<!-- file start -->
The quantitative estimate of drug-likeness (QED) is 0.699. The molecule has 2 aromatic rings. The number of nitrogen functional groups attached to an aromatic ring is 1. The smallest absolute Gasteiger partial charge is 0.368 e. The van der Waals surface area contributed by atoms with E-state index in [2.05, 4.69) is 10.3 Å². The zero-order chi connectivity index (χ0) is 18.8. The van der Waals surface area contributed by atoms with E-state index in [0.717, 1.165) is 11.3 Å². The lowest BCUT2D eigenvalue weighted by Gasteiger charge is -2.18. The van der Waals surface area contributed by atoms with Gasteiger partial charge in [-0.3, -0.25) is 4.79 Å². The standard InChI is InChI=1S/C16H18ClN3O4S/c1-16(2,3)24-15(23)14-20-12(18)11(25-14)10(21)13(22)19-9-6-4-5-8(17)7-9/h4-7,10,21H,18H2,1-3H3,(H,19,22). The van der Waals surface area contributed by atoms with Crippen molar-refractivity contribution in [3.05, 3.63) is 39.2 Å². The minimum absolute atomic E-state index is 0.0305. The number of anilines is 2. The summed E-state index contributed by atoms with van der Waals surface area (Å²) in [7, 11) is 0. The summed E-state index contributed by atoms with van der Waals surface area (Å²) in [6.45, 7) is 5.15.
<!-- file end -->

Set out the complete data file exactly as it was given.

The quantitative estimate of drug-likeness (QED) is 0.699. The molecule has 2 aromatic rings. The number of nitrogen functional groups attached to an aromatic ring is 1. The smallest absolute Gasteiger partial charge is 0.368 e. The van der Waals surface area contributed by atoms with E-state index in [2.05, 4.69) is 10.3 Å². The zero-order chi connectivity index (χ0) is 18.8. The van der Waals surface area contributed by atoms with E-state index in [0.717, 1.165) is 11.3 Å². The lowest BCUT2D eigenvalue weighted by Gasteiger charge is -2.18. The van der Waals surface area contributed by atoms with Gasteiger partial charge in [-0.3, -0.25) is 4.79 Å². The standard InChI is InChI=1S/C16H18ClN3O4S/c1-16(2,3)24-15(23)14-20-12(18)11(25-14)10(21)13(22)19-9-6-4-5-8(17)7-9/h4-7,10,21H,18H2,1-3H3,(H,19,22). The van der Waals surface area contributed by atoms with Crippen molar-refractivity contribution in [3.05, 3.63) is 39.2 Å². The minimum absolute atomic E-state index is 0.0305. The number of anilines is 2. The summed E-state index contributed by atoms with van der Waals surface area (Å²) in [7, 11) is 0. The summed E-state index contributed by atoms with van der Waals surface area (Å²) in [6.45, 7) is 5.15.